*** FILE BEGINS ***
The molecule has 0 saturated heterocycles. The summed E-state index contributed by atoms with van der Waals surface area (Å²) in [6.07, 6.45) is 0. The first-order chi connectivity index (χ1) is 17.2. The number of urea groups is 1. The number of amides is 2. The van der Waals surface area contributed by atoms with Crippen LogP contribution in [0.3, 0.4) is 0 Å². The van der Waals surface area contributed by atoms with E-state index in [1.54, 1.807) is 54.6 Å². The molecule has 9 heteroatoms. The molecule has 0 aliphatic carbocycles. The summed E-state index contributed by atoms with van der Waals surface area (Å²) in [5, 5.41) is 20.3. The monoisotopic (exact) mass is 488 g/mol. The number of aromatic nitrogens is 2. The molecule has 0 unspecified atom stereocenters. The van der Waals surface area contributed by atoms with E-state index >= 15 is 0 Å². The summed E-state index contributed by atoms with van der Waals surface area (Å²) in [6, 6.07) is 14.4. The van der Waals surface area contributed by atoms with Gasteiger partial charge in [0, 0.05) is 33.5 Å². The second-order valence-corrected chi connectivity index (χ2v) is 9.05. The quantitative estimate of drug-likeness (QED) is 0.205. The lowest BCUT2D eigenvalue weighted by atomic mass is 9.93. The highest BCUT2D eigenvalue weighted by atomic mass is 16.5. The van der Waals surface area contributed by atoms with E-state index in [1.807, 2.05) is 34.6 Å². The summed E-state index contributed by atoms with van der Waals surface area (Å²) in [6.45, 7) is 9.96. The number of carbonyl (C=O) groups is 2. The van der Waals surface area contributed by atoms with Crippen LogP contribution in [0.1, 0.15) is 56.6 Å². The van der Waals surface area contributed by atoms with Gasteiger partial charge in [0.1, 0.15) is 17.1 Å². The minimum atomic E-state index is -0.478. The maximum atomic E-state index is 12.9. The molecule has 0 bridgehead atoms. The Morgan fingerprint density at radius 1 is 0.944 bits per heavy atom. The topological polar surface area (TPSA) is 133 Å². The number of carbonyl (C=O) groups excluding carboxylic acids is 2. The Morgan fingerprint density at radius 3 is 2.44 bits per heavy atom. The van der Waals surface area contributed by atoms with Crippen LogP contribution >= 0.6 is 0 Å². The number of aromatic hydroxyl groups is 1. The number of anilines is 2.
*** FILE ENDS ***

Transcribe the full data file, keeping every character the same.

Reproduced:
The molecule has 0 saturated heterocycles. The summed E-state index contributed by atoms with van der Waals surface area (Å²) in [6.07, 6.45) is 0. The first-order chi connectivity index (χ1) is 17.2. The number of urea groups is 1. The number of amides is 2. The van der Waals surface area contributed by atoms with Crippen LogP contribution in [0.3, 0.4) is 0 Å². The van der Waals surface area contributed by atoms with E-state index in [1.54, 1.807) is 54.6 Å². The molecule has 9 heteroatoms. The molecule has 0 aliphatic carbocycles. The summed E-state index contributed by atoms with van der Waals surface area (Å²) in [5, 5.41) is 20.3. The monoisotopic (exact) mass is 488 g/mol. The number of aromatic nitrogens is 2. The molecule has 0 unspecified atom stereocenters. The van der Waals surface area contributed by atoms with E-state index >= 15 is 0 Å². The summed E-state index contributed by atoms with van der Waals surface area (Å²) in [6, 6.07) is 14.4. The van der Waals surface area contributed by atoms with Gasteiger partial charge in [0, 0.05) is 33.5 Å². The second-order valence-corrected chi connectivity index (χ2v) is 9.05. The quantitative estimate of drug-likeness (QED) is 0.205. The lowest BCUT2D eigenvalue weighted by atomic mass is 9.93. The highest BCUT2D eigenvalue weighted by atomic mass is 16.5. The van der Waals surface area contributed by atoms with E-state index in [1.807, 2.05) is 34.6 Å². The summed E-state index contributed by atoms with van der Waals surface area (Å²) in [6.45, 7) is 9.96. The number of carbonyl (C=O) groups is 2. The van der Waals surface area contributed by atoms with Crippen LogP contribution in [0.1, 0.15) is 56.6 Å². The van der Waals surface area contributed by atoms with Gasteiger partial charge in [0.1, 0.15) is 17.1 Å². The minimum atomic E-state index is -0.478. The maximum atomic E-state index is 12.9. The molecule has 0 bridgehead atoms. The Morgan fingerprint density at radius 1 is 0.944 bits per heavy atom. The topological polar surface area (TPSA) is 133 Å². The number of carbonyl (C=O) groups excluding carboxylic acids is 2. The Morgan fingerprint density at radius 3 is 2.44 bits per heavy atom. The van der Waals surface area contributed by atoms with Crippen LogP contribution >= 0.6 is 0 Å². The number of aromatic hydroxyl groups is 1. The number of anilines is 2.